Back in February, Apple excitedly told the world that its first original series, the Carpool Karaoke spin-off, would be launching in April. Now, according to Reuters, the premiere has been pushed back until "later this year".
Carpool Karaoke: The Series is one of Apple's first big bets on content — the company is also planning the awful-looking, Shark Tank-style "reality" show Planet of the Apps, as well as a scripted series starring Dr Dre. Based on its trailer, Carpool Karaoke: The Series looks like an extended version of the popular segment on The Late Late Show with James Corden. The "Carpool Karaoke" segments, in which Corden goes for a drive with a famous celebrity musician, singing their tunes along the way, has wracked up more than a billion views on YouTube for CBS.
The segments are also cloying and annoying — and our preview from Apple doesn't look any better.
We're not sure why Apple has delayed its first series (we reached out to the company for comment but had not received a response at time of writing), but the optics aren't great. Reuters reports that Apple, a company known for meticulous and well-planned launches, has twice cancelled its launch party plans for the show. The series, whenever it does launch, will be exclusive for Apple Music subscribers.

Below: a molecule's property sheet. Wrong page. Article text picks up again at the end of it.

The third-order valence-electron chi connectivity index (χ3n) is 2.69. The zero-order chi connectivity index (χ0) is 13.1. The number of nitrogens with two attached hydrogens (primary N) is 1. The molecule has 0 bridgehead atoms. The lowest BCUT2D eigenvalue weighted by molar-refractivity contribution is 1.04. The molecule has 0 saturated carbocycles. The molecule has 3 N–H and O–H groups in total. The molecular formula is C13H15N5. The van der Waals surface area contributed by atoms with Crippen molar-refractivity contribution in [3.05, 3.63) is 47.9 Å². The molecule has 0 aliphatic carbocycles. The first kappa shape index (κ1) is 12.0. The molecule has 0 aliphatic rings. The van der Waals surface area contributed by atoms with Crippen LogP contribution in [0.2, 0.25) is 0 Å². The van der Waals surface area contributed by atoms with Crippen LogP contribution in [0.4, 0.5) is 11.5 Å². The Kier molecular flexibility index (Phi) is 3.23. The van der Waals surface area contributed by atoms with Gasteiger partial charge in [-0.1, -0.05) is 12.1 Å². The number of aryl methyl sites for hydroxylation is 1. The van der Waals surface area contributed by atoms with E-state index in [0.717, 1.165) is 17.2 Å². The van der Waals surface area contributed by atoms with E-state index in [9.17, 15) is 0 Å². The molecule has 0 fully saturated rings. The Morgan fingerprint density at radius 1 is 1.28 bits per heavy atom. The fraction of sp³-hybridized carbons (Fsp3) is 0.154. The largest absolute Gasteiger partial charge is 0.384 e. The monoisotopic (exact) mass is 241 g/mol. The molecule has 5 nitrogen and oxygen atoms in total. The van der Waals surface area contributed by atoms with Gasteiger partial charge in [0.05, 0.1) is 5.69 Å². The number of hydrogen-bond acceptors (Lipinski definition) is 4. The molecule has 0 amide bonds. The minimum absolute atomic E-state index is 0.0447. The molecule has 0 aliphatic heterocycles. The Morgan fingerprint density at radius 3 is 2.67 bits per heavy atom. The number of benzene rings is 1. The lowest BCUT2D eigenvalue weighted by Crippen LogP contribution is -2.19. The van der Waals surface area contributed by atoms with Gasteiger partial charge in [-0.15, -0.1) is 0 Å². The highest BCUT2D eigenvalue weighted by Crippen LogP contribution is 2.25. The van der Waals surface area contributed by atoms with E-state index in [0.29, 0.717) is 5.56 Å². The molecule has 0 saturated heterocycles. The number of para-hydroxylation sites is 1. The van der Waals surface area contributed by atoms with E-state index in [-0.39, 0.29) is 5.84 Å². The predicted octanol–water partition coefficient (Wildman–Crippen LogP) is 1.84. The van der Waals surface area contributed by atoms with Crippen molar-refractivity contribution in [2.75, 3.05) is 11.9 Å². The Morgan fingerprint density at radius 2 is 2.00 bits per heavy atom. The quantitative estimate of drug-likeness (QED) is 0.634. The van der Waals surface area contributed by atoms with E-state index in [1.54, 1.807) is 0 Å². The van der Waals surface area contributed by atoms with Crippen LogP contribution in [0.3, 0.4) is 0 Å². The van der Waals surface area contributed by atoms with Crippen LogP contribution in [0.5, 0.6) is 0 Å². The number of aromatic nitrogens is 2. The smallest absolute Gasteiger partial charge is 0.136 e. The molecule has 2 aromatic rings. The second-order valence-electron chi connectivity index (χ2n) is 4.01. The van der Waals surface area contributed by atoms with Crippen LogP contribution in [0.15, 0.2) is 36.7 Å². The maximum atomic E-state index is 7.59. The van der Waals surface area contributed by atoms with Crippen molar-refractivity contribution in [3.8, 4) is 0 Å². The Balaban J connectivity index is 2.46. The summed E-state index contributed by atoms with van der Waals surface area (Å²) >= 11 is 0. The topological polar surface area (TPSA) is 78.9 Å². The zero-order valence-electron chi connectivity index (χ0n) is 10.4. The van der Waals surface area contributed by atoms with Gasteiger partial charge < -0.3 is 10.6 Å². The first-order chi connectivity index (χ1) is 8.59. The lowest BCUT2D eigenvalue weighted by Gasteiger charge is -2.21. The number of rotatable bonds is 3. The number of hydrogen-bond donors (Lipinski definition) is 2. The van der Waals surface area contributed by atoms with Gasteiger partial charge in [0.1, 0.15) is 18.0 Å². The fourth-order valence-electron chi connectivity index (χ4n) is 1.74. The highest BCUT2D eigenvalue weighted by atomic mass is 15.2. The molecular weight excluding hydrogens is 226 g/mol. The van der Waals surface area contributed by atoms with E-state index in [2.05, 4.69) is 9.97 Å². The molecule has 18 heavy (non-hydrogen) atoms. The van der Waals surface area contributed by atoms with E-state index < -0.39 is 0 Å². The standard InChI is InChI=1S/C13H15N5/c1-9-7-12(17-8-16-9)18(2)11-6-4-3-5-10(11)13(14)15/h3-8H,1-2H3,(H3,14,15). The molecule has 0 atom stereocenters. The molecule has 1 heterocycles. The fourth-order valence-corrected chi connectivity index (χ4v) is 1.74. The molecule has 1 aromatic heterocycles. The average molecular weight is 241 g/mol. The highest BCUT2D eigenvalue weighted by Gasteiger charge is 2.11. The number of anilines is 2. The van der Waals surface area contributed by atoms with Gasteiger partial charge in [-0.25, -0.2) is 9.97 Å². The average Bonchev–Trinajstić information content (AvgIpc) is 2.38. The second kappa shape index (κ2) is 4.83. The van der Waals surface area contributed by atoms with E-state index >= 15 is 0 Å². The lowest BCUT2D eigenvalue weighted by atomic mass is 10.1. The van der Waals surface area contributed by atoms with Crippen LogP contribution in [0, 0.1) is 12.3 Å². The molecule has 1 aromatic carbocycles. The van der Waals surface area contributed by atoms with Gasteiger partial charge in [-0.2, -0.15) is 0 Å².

On one hand, given how bad it looks, Apple should probably just forget about Carpool Karaoke and let the series go to syndication (or the Spike TV network, where a nearly-identical show is already airs), just to put us all out of our misery. But on the other hand — the hand holding a giant bag full of money — though Carpool Karaoke: The Series will almost certainly be terrible, it has a much better chance at success than the sure-to-be-awful Planet of the Apps. That abomination is still slated for a premiere this autumn, though who knows at this point.
As we discussed in January — when word of some of Apple's broader content ambitions started to leak — the content game is tough. Companies such as Netflix and Amazon are spending billions of dollars on original programming every year. If Apple really wants to compete with the big guys, it needs to be willing to spend money on content — preferably content that is higher-quality than late-night TV spin-offs or bad "reality" shows. But recent reports indicate that no one in Hollywood, not even Apple, fully understands what the company is trying to do.
The good news, we suppose, is that it will likely be at least a few more weeks before we're all bombarded with bad James Corden Apple Music ads again.